A former Deputy Head Teacher is encouraging primary school teachers to “think beyond phonics” and to consider wider reading strategies.
Emma Mudge, who has been at the forefront of school leadership and improvement in reading and literacy and is Educational Adviser for English at specialist education charity Services For Education, was speaking ahead of a national primary reading conference in November which will examine the changing needs of children across the year groups. Speakers at the conference include Pie Corbett, Kathy Roe, Mat Tobin and Sonia Thompson.
“Phonics is a critical and crucial starting point, but the question for many schools now is – what happens after that? We can easily lose sight of our principal areas of focus, and of how reading and literacy should be taught differently across the year groups. Many English leaders are lost with it – that’s where this conference could support and encourage their thinking on future delivery,” said Emma, who has more than 20 years’ experience working in primary education and supported English coordinators in Birmingham improving the reading attainment in a number of schools in the city.
“We need to give greater thought to wider reading strategies. I don’t believe that schools should be led down the path of only concerning themselves in phonics. Reading is a far more complicated skill than that.”
Emma said that in the recently updated Reading Framework published by the DFE in July 2023, the emphasis upon phonics has widened to include children falling behind in their reading in KS2 and KS3.
“The Framework balances this with an increased sense of importance placed upon fluency and shared understanding of texts, with teachers being encouraged to increase their talk around books, to read aloud and model their own love of reading,” she said.
Mat Tobin, a professor in Children’s Literature at Oxford Brookes University, and the co-author of Understanding and Teaching Primary English, who will discuss the development of a reading culture at the conference, said: “We need to embrace comprehension as a communal experience, where teachers guide discussions and readers inspire each other, creating a richer and more pleasurable journey into the world of words and ideas.”
“Reading comprehension is a major element of becoming a skilled reader, and the English National Curriculum works from this principle. It gives equal emphasis to both word decoding and language comprehension, as it is based upon the Simple View of Reading,” Emma said.
“I believe that as teachers, we need to look beyond phonics and delve into the complex processes which contribute to learning to read which is vital if children are to develop these essential skills for later life,” said Emma – whose presentation at the conference will explore the specifics that need to be taught whilst making links with the curriculum expectations and current guidance, ensuring that key messages and priorities remains relevant.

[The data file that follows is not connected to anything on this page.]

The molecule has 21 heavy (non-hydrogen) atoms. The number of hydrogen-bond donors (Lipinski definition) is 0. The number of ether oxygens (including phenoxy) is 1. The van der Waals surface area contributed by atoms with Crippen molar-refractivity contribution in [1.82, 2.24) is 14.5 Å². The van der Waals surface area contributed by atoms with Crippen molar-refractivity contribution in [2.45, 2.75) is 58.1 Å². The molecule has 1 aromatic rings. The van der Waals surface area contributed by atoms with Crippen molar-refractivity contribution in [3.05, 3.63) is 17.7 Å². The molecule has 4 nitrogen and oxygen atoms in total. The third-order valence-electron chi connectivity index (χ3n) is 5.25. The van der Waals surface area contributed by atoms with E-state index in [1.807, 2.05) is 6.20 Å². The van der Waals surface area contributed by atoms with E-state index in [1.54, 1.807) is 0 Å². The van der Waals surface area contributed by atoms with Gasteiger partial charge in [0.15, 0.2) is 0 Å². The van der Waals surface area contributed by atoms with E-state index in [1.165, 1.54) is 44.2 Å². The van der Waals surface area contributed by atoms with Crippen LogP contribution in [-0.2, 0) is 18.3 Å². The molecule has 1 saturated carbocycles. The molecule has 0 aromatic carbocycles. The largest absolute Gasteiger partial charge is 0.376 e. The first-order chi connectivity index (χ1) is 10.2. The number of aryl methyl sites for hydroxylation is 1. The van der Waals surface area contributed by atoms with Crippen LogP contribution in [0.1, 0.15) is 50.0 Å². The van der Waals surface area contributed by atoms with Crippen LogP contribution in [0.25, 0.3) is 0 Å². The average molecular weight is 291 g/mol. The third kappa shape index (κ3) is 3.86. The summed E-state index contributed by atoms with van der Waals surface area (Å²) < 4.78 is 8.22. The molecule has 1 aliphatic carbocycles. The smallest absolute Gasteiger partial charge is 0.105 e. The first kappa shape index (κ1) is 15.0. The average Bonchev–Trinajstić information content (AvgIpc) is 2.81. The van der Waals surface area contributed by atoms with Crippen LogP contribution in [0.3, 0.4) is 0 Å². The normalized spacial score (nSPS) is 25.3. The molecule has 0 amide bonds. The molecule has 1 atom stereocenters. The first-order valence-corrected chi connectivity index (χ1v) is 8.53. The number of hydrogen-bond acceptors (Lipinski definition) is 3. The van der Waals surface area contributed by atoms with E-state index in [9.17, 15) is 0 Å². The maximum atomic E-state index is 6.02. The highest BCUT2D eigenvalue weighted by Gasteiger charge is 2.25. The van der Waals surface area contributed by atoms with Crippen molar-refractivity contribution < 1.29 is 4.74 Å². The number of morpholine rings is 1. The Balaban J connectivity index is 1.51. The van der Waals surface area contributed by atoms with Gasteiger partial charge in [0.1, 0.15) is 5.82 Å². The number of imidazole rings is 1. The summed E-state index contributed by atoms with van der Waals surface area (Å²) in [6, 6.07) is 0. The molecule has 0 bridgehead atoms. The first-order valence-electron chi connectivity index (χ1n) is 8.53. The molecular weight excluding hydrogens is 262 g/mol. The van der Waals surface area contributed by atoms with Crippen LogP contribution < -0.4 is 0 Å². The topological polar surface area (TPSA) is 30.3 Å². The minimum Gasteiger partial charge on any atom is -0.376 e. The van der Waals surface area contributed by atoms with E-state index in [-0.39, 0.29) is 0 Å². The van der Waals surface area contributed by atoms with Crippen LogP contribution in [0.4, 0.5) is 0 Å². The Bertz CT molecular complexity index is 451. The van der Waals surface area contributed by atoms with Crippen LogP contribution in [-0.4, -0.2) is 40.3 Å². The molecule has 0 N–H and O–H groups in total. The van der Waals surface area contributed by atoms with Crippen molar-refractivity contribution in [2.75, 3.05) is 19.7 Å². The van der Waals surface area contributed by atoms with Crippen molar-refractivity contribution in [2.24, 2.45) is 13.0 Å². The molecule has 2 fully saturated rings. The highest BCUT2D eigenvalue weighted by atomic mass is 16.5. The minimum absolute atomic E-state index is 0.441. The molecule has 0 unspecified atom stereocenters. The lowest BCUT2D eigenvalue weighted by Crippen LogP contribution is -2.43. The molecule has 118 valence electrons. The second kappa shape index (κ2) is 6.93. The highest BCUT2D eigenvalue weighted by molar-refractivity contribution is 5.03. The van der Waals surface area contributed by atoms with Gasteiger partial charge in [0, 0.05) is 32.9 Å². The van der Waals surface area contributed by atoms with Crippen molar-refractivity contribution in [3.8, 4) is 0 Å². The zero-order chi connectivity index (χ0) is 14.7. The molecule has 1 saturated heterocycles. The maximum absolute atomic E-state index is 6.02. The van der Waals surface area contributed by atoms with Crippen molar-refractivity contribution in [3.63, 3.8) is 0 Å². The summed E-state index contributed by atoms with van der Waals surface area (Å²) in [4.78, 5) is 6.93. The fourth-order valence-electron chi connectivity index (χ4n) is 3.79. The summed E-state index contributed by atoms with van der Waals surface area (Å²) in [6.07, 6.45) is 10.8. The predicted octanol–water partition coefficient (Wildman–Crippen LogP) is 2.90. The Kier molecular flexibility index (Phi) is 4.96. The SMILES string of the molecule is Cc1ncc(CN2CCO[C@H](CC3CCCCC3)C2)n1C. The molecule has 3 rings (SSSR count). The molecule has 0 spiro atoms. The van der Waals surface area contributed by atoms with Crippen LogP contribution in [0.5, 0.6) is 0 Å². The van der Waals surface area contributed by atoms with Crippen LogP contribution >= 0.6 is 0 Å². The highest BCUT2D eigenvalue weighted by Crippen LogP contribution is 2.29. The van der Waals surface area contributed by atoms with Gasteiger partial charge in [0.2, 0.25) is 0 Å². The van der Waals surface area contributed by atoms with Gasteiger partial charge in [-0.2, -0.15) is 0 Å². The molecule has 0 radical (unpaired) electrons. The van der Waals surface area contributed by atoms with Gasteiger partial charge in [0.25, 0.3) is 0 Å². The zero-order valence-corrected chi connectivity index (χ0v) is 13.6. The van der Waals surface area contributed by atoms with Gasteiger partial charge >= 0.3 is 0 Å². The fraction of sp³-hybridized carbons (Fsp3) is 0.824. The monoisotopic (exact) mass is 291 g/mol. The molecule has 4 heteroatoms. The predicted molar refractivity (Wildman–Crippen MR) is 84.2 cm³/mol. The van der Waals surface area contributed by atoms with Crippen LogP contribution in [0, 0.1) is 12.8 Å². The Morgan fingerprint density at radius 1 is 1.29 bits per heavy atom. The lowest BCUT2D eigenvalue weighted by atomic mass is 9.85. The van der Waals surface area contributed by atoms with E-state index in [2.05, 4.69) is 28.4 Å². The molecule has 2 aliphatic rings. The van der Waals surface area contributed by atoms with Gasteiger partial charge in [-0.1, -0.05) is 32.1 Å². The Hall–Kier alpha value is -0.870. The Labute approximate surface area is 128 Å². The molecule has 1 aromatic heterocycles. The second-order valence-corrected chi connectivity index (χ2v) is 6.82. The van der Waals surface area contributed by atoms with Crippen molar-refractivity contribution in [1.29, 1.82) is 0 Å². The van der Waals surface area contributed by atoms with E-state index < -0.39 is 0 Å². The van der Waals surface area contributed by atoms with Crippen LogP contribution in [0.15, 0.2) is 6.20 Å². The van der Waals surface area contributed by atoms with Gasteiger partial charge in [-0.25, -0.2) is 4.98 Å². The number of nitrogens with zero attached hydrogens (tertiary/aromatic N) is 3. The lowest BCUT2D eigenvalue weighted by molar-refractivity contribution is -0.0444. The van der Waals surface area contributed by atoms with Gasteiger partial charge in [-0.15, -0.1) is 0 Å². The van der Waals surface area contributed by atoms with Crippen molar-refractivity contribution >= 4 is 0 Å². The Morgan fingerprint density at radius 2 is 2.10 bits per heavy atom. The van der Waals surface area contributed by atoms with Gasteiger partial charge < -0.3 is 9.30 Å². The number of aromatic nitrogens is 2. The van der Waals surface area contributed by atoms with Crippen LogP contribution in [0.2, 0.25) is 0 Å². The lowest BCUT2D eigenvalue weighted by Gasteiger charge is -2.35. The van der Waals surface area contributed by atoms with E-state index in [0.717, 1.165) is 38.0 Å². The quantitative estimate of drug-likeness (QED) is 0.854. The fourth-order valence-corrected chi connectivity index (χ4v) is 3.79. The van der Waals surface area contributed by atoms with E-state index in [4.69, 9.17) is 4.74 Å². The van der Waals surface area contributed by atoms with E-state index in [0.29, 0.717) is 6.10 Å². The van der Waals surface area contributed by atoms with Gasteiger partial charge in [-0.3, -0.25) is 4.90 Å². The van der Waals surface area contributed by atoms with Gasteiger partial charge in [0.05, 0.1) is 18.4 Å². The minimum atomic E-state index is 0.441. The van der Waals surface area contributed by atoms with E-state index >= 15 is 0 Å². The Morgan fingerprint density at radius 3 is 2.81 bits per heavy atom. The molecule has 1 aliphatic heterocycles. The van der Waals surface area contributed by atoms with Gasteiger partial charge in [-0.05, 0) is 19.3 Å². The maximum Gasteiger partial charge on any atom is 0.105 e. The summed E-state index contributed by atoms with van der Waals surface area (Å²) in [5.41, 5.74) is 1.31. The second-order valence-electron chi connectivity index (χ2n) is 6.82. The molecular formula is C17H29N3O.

Services For Education’s Online Reading Conference will include presentations by specialists who will be leading sessions on these wider aspects of reading in all primary school settings.
Other speakers include Pie Corbett, former teacher, headteacher, lecturer, and English inspector; Kathy Roe, Deputy Lead Teaching and Learning Adviser in Primary English at Herts for Learning Education, and Sonia Thompson, Headteacher at St Matthews’s CofE Primary School and Director of St Matthew’s EEF Research School in Birmingham.
Services For Education Reading Conference is on Thursday, 9th November,
9:00 AM – 4:30 PM. Details of are available at https://www.servicesforeducation.co.uk/online-primary-reading-conference/
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About Services For Education:
An education and training charity based in Birmingham, Services For Education brings music and learning to life. Services For Education employs more than 200 staff delivering music tuition to children, and expert training and development to teaching and school support staff. It has annual income of £7.2m (Y/E August 2021). Part-funded by the Arts Council, England it also has its own fund-raising and subsidised commercial operations.
- Services For Education’s School Support Service provides expert training and development to teaching and support staff in nearly 600 schools in the West Midlands and increasingly across England, to improve practice and ensure teachers are best equipped to respond to developments in curriculum and policy. As a leading provider of safeguarding education, Services For Education works with 400 schools delivering training in-person and on-line. It also delivers innovative programmes to support the physical and emotional health of children and young people through Health for Life and other community-based activity.
- Services For Education’s Music Service, one of the largest in the country, works with 93% of Birmingham schools and each year teaches music to nearly 32,000 children – as well as running 112 free ensembles. It provides 27,000 musical instruments free-of-charge so all children have access to playing and enjoying music together and its Youth Proms at Symphony Hall give 4,000 young musicians the opportunity to perform to an audience of more than 10,000. It also runs music schools, has a world music department, provides private music tuition to all ages as well as working with partners to deliver music and choral opportunities to disadvantaged and vulnerable groups. Its award-winning Online Music Educational Resource was completed and launched free to schools in 2021 to appeal to a young IT-connected audience attracted to learning online and to complement traditional tuition.
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